The weakness in formulaic approaches to tech stock picking is they frequently overlooks things that aren’t easily measured. In the end, it is often those factors that most decisively influence overall stock market conditions.

There are at least two such factors that could impede the steady growth, and heightened competition, that should otherwise characterize tech markets in the years immediately ahead.

The first is a resumption of the Cold War, brought on, perhaps, by current fears the Chinese may have stolen enough nuclear secrets to make our rubble bounce as high as their rubble would bounce after a nuclear war. The last Cold War was devastating for our national and international economy. Huge amounts of resources, both people and money, were diverted from building the private sector.

When Jesse Jackson famously asked crowds during his 1988 run for president “How many of you own a Japanese or Korean-made VCR?” nearly all the hands shot up. Then he’d ask, “Now, how many of you own a B-1 bomber?” Jackson’s point was that workers in the United States should be making products that consumers here, and elsewhere, want to buy.

Thanks to the end of the Cold War, more of us are now doing exactly that. A renewed Cold War could turn the clock back to the days when nearly every technology talent in Silicon Valley was working on government contracts making items most of them could not even legally describe in public, let alone sell.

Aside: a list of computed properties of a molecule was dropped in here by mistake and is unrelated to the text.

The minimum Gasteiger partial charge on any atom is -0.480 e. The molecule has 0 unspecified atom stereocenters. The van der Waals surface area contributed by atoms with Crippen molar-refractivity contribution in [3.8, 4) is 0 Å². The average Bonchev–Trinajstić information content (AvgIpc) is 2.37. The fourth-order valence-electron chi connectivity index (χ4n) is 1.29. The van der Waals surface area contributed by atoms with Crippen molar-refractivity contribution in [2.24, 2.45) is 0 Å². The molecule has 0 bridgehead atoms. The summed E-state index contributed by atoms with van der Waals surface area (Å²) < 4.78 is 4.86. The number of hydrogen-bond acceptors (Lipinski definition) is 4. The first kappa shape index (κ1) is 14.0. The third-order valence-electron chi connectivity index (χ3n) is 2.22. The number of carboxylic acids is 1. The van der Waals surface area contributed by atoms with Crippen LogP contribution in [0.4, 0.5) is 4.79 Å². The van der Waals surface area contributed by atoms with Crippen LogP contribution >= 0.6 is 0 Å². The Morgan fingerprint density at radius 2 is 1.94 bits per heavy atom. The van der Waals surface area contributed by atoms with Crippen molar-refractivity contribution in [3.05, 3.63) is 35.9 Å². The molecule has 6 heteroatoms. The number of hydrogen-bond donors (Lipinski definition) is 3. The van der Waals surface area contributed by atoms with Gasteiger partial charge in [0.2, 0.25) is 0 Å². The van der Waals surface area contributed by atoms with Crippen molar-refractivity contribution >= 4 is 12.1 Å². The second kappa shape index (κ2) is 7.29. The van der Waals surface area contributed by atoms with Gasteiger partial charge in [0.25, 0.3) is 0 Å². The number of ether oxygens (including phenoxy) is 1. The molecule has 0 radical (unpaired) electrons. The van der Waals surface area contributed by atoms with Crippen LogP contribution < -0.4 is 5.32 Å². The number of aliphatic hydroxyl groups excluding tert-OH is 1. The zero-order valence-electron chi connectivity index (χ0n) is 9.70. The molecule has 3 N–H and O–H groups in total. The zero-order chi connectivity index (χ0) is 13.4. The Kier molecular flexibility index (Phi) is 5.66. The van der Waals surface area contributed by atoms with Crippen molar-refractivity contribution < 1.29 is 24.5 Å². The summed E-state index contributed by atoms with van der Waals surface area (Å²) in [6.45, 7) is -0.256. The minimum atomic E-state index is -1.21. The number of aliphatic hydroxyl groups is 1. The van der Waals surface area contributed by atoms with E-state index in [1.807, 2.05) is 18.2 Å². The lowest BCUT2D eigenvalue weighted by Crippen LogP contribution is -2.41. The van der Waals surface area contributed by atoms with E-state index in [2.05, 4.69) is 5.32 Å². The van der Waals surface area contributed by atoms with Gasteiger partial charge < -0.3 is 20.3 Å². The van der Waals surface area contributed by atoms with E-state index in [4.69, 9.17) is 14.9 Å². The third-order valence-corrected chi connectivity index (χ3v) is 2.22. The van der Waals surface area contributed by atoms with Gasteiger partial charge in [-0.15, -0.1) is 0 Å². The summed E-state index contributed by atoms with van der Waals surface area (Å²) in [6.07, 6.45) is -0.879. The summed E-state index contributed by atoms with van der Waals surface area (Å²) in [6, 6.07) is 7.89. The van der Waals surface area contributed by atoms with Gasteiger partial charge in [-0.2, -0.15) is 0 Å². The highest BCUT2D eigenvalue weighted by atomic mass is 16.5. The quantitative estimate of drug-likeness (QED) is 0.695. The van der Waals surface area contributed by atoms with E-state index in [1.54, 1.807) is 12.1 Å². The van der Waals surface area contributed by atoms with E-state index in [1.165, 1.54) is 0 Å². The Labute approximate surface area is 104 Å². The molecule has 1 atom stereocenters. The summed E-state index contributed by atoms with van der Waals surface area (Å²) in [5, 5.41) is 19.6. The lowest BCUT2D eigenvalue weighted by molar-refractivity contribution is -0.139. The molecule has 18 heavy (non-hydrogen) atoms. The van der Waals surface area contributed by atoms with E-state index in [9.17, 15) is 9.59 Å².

The other thing to watch for is what might happen when existing industrial and media powers finally come to understand how the Internet is rocking their world. When that occurs, it’s anyone’s guess what happens to the current federal moratorium that protects online companies from paying newly imposed taxes. The leaders of the Old Economy yawned last year when the Internet tax moratorium was put in place, seemingly seeing the Internet as little more than some kind of new-fangled game of global pong.

These old-line industrial powerhouses may not be so kind in the years ahead now that at least some online companies are getting a jump on them. One of the hallmarks of modern capitalism is that if you can’t out-run your competitors you can often, with the help of compliant, contribution-hungry legislators, trip them up.